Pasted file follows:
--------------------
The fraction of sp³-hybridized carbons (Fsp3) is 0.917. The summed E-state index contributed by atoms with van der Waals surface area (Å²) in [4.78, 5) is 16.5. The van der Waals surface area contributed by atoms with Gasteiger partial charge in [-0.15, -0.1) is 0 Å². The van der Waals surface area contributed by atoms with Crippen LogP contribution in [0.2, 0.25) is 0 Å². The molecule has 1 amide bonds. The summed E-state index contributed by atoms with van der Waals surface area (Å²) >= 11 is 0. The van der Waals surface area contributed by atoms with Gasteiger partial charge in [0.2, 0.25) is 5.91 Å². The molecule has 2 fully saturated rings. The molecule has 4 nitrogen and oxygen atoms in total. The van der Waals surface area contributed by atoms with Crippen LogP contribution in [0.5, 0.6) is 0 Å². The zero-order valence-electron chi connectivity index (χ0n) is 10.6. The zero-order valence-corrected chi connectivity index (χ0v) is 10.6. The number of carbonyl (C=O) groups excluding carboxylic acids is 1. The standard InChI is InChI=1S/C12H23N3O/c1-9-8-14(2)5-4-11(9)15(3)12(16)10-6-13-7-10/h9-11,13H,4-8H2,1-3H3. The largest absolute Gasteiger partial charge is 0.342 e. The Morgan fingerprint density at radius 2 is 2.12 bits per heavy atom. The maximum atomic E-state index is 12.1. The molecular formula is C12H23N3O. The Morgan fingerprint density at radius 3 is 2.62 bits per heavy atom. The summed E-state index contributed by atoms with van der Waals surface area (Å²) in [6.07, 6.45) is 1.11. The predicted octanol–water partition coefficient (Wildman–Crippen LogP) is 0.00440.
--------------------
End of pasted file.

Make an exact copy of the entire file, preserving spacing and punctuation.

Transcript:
The fraction of sp³-hybridized carbons (Fsp3) is 0.917. The summed E-state index contributed by atoms with van der Waals surface area (Å²) in [4.78, 5) is 16.5. The van der Waals surface area contributed by atoms with Gasteiger partial charge in [-0.15, -0.1) is 0 Å². The van der Waals surface area contributed by atoms with Crippen LogP contribution in [0.2, 0.25) is 0 Å². The molecule has 1 amide bonds. The summed E-state index contributed by atoms with van der Waals surface area (Å²) >= 11 is 0. The van der Waals surface area contributed by atoms with Gasteiger partial charge in [0.2, 0.25) is 5.91 Å². The molecule has 2 fully saturated rings. The molecule has 4 nitrogen and oxygen atoms in total. The van der Waals surface area contributed by atoms with Crippen LogP contribution in [0.5, 0.6) is 0 Å². The zero-order valence-electron chi connectivity index (χ0n) is 10.6. The zero-order valence-corrected chi connectivity index (χ0v) is 10.6. The number of carbonyl (C=O) groups excluding carboxylic acids is 1. The standard InChI is InChI=1S/C12H23N3O/c1-9-8-14(2)5-4-11(9)15(3)12(16)10-6-13-7-10/h9-11,13H,4-8H2,1-3H3. The largest absolute Gasteiger partial charge is 0.342 e. The Morgan fingerprint density at radius 2 is 2.12 bits per heavy atom. The maximum atomic E-state index is 12.1. The molecular formula is C12H23N3O. The Morgan fingerprint density at radius 3 is 2.62 bits per heavy atom. The summed E-state index contributed by atoms with van der Waals surface area (Å²) in [6.07, 6.45) is 1.11. The predicted octanol–water partition coefficient (Wildman–Crippen LogP) is 0.00440.